August 3, 2011 |
Nearly 18 months after passage of the national healthcare overhaul, American employers say they are providing health benefits for growing numbers of people as they extend coverage to their workers' adult children, a new survey finds. The federal healthcare law allows young adults up to age 26 to stay on their parents' health plans. As a result, employers say they have seen an average 2% increase in insurance enrollments, with some saying the figure has jumped by 5% or more, according to the survey by benefits consulting firm Mercer.
April 10, 2012 |
Maryland recently gave a big "dislike" to employers asking for social media passwords, becoming the first state to pass a bill banning the practice. The state Senate and House last week passed their versions of the bill that prohibits bosses from “requesting or requiring that an employee or applicant disclose any user name, password, or other means for accessing a personal account or service through specified electronic communications devices; prohibiting an employer from taking, or threatening to take, specified disciplinary actions for an employee's refusal to disclose specified password and related information; prohibiting an employee from downloading specified information or data.” "We're really excited," said Melissa Goemann, legislative director of the American Civil Liberties Union of Maryland, of the bill's passage in an interview with the Baltimore Sun . "We just think this is a really positive development, because the technology for social media is expanding every year, and we think this sets a really good precedent for limiting how much your privacy can be exposed when you use these mediums.
May 10, 2012 |
California is one step closer to becoming one of the first states to ban companies from asking job seekers and workers for their user names and passwords on Facebook and other social networking websites. The state Assembly on Thursday passed a bill sponsored by Assemblywoman Nora Campos (D-San Jose) that would make anything workers designate as private on social networks off limits to employers. The bill, which passed the Assembly without a dissenting vote, now goes to the California Senate.
April 18, 2013 |
The nation's economy is coming back and many employers are cautiously staffing up, but they're not often hiring people who have been out of work for a long time, according to a headhunter firm. “The longer one is out of work, the more difficult it becomes to achieve job search success. And, unfortunately, this is a situation that has not reversed, despite steady improvement in the overall job market,” said John A. Challenger, chief executive of Challenger, Gray & Christmas. The Chicago firm finds workers for employers.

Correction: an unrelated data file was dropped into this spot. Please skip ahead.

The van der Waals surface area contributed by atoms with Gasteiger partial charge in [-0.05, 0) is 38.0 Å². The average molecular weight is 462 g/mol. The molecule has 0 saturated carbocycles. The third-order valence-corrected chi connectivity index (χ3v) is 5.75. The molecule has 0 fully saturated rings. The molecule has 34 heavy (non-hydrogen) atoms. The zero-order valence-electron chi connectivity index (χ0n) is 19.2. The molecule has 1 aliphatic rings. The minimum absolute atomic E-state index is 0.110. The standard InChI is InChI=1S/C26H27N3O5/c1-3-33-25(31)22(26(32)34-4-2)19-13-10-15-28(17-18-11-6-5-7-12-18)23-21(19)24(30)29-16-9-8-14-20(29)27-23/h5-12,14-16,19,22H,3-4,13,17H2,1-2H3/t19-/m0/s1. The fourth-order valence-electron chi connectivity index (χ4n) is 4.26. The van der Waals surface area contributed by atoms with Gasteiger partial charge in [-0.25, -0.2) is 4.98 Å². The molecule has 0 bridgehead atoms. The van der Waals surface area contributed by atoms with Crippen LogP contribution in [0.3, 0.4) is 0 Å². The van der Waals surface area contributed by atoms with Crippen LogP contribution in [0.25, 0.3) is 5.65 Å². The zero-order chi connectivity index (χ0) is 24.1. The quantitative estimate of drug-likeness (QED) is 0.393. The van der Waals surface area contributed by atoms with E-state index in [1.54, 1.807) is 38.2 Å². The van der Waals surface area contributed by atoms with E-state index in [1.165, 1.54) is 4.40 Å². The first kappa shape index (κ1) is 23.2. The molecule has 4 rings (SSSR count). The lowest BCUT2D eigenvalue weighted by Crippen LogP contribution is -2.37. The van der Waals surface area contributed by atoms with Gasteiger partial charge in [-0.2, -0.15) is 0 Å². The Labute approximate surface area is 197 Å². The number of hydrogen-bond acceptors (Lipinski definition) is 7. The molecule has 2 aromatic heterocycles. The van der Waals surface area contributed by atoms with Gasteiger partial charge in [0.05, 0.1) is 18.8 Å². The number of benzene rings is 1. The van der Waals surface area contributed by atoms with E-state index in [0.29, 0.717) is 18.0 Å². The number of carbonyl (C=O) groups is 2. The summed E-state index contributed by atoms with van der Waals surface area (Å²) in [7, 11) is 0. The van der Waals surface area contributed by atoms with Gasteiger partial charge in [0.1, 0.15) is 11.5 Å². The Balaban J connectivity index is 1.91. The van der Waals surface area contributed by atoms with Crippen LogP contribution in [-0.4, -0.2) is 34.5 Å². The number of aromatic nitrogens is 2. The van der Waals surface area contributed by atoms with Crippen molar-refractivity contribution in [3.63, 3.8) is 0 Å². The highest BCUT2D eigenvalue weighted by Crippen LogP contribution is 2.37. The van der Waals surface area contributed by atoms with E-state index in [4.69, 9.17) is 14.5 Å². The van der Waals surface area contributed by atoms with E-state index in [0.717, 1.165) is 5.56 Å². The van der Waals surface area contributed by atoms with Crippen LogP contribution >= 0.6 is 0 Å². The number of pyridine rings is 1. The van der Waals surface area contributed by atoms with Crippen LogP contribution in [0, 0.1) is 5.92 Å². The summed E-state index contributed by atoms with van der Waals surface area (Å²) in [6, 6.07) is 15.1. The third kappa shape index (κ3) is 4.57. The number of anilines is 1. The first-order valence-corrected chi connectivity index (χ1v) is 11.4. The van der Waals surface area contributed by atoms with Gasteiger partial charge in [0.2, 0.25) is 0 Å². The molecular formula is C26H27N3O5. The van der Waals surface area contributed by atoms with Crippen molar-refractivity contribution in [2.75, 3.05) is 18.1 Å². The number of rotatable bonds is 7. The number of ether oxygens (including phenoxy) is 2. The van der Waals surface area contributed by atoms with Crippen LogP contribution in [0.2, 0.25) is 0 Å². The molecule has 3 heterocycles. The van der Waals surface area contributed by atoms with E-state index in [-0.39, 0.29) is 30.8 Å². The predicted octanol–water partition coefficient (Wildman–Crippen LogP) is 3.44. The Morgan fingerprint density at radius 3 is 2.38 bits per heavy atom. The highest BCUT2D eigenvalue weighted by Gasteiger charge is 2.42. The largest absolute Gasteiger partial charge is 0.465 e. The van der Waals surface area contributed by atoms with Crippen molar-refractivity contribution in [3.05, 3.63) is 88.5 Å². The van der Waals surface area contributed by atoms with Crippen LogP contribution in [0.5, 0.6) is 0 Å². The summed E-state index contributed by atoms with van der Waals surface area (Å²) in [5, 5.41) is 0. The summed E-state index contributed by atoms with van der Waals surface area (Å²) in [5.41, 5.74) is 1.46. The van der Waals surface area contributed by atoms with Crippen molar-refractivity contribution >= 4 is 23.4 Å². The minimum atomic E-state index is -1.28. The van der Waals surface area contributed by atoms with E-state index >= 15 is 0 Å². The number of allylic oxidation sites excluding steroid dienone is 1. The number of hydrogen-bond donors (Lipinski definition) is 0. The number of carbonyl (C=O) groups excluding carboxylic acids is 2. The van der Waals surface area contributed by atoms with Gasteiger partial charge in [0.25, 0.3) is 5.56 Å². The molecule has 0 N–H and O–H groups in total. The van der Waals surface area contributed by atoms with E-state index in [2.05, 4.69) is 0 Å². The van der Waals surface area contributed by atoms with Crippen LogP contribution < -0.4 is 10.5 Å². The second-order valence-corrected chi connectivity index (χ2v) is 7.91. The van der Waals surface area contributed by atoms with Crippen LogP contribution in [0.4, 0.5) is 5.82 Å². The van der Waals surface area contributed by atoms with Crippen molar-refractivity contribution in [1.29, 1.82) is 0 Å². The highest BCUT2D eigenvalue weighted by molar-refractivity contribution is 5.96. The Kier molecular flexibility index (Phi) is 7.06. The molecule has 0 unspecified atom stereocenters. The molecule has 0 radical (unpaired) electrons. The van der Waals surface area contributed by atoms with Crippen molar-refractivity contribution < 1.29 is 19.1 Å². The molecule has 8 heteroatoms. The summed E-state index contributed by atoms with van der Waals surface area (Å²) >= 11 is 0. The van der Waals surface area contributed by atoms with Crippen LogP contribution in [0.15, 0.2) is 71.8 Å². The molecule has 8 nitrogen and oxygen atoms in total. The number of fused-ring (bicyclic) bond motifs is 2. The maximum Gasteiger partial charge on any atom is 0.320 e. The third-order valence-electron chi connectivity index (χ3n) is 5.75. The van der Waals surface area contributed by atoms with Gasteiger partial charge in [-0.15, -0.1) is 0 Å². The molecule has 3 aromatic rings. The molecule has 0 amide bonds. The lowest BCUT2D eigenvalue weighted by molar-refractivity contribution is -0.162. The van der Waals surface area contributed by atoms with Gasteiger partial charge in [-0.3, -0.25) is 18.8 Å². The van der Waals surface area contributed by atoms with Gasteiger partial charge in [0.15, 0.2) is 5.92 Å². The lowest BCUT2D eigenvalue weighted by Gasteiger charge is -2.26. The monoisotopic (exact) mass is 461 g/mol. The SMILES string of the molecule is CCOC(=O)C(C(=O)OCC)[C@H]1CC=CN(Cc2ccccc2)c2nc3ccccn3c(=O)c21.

June 7, 2011 |
The predictions about healthcare keep coming. The latest suggests that nearly a third of employers are likely to stop offering health insurance to employees in 2014 when major federal healthcare-reform provisions kick in. This comes from a new report by McKinsey Quarterly. The Congressional Budget Office estimated that only 7% of employees would be forced into subsidized-exchange policies, the report said, but the survey of more than 1,300 employers suggests otherwise. That research found that 30% said they would “definitely or probably” drop the insurance policies.
March 7, 2013 |
Despite an improving economy, employers are waiting longer to fill job openings in their companies even when they receive many applications to a vacancy. Employers now take an average of 23 business days to hire someone for a position, more than a week longer than the 15 days it took in 2009, according to a study conducted by University of Chicago and University of Maryland economists cited by the New York Times. The news is not exactly new. Corporate profits are soaring, but with millions still out of work and an unemployment rate at 7.9%, companies feel little incentive to give raises or hire new workers.